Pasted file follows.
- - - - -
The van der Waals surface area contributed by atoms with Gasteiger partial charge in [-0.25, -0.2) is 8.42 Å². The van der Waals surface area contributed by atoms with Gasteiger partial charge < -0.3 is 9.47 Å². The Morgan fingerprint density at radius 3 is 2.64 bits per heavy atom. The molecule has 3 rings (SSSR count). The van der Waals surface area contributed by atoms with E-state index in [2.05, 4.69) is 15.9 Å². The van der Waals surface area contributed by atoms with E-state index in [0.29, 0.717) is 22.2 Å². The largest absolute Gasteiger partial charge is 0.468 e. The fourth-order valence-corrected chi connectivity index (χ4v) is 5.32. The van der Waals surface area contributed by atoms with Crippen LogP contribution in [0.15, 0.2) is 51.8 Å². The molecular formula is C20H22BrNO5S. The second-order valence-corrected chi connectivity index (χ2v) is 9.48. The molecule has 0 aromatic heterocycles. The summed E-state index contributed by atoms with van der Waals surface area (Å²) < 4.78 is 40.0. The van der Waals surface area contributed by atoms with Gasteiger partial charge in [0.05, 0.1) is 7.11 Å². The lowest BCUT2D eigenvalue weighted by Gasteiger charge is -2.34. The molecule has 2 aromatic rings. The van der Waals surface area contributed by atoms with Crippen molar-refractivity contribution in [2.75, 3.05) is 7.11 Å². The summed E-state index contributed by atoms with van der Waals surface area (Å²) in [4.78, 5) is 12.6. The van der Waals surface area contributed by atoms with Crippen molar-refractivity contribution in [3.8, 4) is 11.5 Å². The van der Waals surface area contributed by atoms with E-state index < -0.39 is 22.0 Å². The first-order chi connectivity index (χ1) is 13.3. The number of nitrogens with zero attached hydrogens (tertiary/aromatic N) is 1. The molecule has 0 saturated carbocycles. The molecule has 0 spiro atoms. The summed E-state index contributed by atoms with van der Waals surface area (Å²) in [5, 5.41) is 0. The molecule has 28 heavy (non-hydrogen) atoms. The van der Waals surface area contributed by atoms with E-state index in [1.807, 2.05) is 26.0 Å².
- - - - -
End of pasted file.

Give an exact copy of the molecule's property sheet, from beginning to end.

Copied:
The van der Waals surface area contributed by atoms with Gasteiger partial charge in [-0.25, -0.2) is 8.42 Å². The van der Waals surface area contributed by atoms with Gasteiger partial charge < -0.3 is 9.47 Å². The Morgan fingerprint density at radius 3 is 2.64 bits per heavy atom. The molecule has 3 rings (SSSR count). The van der Waals surface area contributed by atoms with E-state index in [2.05, 4.69) is 15.9 Å². The van der Waals surface area contributed by atoms with E-state index in [0.29, 0.717) is 22.2 Å². The largest absolute Gasteiger partial charge is 0.468 e. The fourth-order valence-corrected chi connectivity index (χ4v) is 5.32. The van der Waals surface area contributed by atoms with Crippen LogP contribution in [0.15, 0.2) is 51.8 Å². The molecular formula is C20H22BrNO5S. The second-order valence-corrected chi connectivity index (χ2v) is 9.48. The molecule has 0 aromatic heterocycles. The summed E-state index contributed by atoms with van der Waals surface area (Å²) < 4.78 is 40.0. The van der Waals surface area contributed by atoms with Gasteiger partial charge in [0.05, 0.1) is 7.11 Å². The lowest BCUT2D eigenvalue weighted by Gasteiger charge is -2.34. The molecule has 2 aromatic rings. The van der Waals surface area contributed by atoms with Crippen molar-refractivity contribution in [2.75, 3.05) is 7.11 Å². The summed E-state index contributed by atoms with van der Waals surface area (Å²) in [4.78, 5) is 12.6. The van der Waals surface area contributed by atoms with Crippen molar-refractivity contribution in [3.8, 4) is 11.5 Å². The van der Waals surface area contributed by atoms with E-state index < -0.39 is 22.0 Å². The first-order chi connectivity index (χ1) is 13.3. The number of nitrogens with zero attached hydrogens (tertiary/aromatic N) is 1. The molecule has 0 saturated carbocycles. The molecule has 0 spiro atoms. The summed E-state index contributed by atoms with van der Waals surface area (Å²) in [5, 5.41) is 0. The molecule has 28 heavy (non-hydrogen) atoms. The van der Waals surface area contributed by atoms with E-state index in [1.807, 2.05) is 26.0 Å².